I’ve lived by a notion for quite some time. There’s no right or wrong, but there’s a general understanding I believe should be accepted by an avid supporter of any franchise.
It’s the Theory of the Three-Year Grace Period. It’s fairly simple, and the Chicago Blackhawks are the perfect example.
If I had to come up with a general overview of the Theory, it would go something like this: If the franchise you support wins a championship, you have no right to get angry or upset regarding any player decisions — excluding “star players” — made by management for a period of three years.
To be more clear, the Theory does not include coaching decisions. For instance, I can be completely perplexed and question QStache for jumbling the lines or, more importantly, why the living hell he continues to scratch Jordan Hendry when John Scott noticeably sucks.
Here are the general principles:
Players are often forgotten, but championships are remembered forever.
If you’re a supporter of a franchise, you’ll remember the exact place you were and whom you were with when your team wins a championship. I can tell you the exact places I was when the Chicago Bulls won all six of their titles in the 1990s, and I’ll always remember where I was on June 9, 2010. None of those memories will ever, ever go away.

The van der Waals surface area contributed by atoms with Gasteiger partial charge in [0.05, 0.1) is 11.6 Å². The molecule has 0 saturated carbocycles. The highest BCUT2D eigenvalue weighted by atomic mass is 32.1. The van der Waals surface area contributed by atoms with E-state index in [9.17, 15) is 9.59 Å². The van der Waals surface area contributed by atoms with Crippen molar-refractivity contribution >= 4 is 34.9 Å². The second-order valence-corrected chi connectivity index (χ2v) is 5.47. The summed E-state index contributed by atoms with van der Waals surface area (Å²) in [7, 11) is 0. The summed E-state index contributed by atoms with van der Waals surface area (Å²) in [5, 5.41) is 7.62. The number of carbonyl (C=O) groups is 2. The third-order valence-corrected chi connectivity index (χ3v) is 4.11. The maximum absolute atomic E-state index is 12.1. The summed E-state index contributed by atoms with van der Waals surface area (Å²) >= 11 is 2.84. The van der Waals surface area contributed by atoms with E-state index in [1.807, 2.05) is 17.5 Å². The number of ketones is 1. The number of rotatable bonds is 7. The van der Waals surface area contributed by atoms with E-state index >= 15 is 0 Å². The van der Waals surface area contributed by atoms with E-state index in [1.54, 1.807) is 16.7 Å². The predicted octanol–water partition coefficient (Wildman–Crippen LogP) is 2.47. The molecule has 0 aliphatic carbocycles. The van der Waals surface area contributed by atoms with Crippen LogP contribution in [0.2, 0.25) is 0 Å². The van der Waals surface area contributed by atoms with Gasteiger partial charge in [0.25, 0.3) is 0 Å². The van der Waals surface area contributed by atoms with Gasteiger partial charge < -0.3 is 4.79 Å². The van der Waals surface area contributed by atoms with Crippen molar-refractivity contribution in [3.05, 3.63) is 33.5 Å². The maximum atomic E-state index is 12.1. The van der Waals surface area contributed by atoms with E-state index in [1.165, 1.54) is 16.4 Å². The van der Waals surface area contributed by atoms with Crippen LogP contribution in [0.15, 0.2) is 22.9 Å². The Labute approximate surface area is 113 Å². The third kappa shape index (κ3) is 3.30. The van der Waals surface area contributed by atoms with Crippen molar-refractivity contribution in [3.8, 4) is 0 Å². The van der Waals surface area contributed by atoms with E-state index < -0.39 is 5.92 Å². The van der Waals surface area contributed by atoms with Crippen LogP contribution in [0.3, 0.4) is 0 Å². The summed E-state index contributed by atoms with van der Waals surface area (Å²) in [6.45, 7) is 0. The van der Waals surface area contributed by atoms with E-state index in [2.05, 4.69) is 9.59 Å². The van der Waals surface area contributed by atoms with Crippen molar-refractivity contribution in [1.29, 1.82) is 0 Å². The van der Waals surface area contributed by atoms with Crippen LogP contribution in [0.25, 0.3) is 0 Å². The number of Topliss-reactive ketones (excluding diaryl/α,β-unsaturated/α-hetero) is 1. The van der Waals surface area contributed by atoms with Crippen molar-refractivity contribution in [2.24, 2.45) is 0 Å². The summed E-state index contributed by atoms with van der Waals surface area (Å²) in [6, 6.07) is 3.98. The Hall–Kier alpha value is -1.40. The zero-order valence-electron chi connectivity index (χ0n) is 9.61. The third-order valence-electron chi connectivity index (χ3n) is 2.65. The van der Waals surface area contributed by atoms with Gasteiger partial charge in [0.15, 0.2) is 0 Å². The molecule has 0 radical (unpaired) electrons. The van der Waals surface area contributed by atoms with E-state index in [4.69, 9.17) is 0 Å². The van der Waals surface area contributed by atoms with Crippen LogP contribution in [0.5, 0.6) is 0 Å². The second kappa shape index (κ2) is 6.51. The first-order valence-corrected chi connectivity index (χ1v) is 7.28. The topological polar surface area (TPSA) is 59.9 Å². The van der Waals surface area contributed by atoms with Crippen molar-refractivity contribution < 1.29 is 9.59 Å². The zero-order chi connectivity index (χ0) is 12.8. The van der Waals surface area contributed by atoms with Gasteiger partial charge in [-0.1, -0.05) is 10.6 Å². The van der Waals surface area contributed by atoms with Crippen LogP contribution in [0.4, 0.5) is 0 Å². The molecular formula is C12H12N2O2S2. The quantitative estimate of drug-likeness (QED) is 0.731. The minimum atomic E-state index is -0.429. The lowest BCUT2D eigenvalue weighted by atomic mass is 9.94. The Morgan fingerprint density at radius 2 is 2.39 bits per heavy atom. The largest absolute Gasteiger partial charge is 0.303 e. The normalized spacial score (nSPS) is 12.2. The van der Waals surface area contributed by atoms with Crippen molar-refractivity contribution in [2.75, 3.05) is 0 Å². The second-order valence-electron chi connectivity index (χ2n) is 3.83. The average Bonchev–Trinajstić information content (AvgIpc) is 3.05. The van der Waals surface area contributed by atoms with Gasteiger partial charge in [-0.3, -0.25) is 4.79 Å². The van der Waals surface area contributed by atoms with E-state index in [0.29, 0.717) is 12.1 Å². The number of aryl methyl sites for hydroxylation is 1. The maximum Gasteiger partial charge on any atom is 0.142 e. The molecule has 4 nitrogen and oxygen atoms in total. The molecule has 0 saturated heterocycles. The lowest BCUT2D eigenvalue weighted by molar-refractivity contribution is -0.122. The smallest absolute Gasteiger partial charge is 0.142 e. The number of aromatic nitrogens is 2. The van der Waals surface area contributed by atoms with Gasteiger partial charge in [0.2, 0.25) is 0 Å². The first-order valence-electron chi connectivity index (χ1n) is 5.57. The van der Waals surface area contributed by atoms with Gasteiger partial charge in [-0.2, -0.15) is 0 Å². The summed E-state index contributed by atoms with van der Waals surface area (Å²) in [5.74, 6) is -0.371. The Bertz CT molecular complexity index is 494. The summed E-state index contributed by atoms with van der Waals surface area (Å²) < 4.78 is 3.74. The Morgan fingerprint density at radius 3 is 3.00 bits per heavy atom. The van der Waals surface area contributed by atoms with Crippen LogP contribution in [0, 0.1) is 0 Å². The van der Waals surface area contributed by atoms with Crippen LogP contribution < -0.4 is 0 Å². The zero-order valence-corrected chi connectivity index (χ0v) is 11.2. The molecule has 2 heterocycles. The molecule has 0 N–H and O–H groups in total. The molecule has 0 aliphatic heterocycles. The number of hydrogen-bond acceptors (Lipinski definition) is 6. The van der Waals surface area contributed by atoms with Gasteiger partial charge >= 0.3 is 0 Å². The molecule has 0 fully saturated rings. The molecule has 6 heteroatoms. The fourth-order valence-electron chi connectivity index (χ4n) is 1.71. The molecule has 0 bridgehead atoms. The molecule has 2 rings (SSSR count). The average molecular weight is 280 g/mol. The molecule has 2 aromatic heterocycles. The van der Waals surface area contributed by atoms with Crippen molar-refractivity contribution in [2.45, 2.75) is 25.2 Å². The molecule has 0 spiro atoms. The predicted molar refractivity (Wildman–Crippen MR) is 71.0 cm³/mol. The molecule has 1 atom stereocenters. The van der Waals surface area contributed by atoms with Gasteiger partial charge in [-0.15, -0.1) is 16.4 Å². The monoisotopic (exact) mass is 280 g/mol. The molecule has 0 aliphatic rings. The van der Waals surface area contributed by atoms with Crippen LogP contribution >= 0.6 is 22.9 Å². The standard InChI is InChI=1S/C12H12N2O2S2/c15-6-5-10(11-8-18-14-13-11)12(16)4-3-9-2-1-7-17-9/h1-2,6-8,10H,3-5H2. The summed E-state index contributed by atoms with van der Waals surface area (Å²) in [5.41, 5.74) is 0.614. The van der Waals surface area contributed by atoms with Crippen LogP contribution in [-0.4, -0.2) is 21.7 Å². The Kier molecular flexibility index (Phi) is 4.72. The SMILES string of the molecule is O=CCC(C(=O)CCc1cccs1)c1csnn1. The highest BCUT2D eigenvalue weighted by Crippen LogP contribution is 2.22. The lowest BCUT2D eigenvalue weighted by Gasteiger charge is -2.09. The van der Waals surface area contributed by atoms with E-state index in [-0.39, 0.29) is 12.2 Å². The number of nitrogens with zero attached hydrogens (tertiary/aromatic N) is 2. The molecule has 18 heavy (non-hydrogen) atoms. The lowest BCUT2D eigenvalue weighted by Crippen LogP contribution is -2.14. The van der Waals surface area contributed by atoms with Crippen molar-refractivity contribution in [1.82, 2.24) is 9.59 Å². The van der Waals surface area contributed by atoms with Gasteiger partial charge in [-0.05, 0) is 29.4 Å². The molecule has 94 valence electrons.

However, I have no idea where Bobby Hansen went for the 1992-93 season after sparking the Bulls to a fourth-quarter rally in Game 6 of the 1992 NBA Finals. He’s long been forgotten. And in 10-15 years, I challenge you to remember where Brent Sopel went after the ‘Hawks won the Cup. But in 10 years, you’ll still remember where you were and whom you were with when the ‘Hawks ended their 49-year title drought.
Repeating championships are nice, but it’s a greedy thought.
Sometimes we forget how hard it is to win one championship, let alone two, three, four, etc. And for a long-suffering Blackhawks fan, I can’t see how that’s possible. Do you realize how long 49 years is?
It’s very easy for a fan to become entitled and spoiled by a championship. Many great athletes played their entire career without winning a championship, and many franchises with extremely large fan bases have gone years without a single title *cough* Cubs *cough.*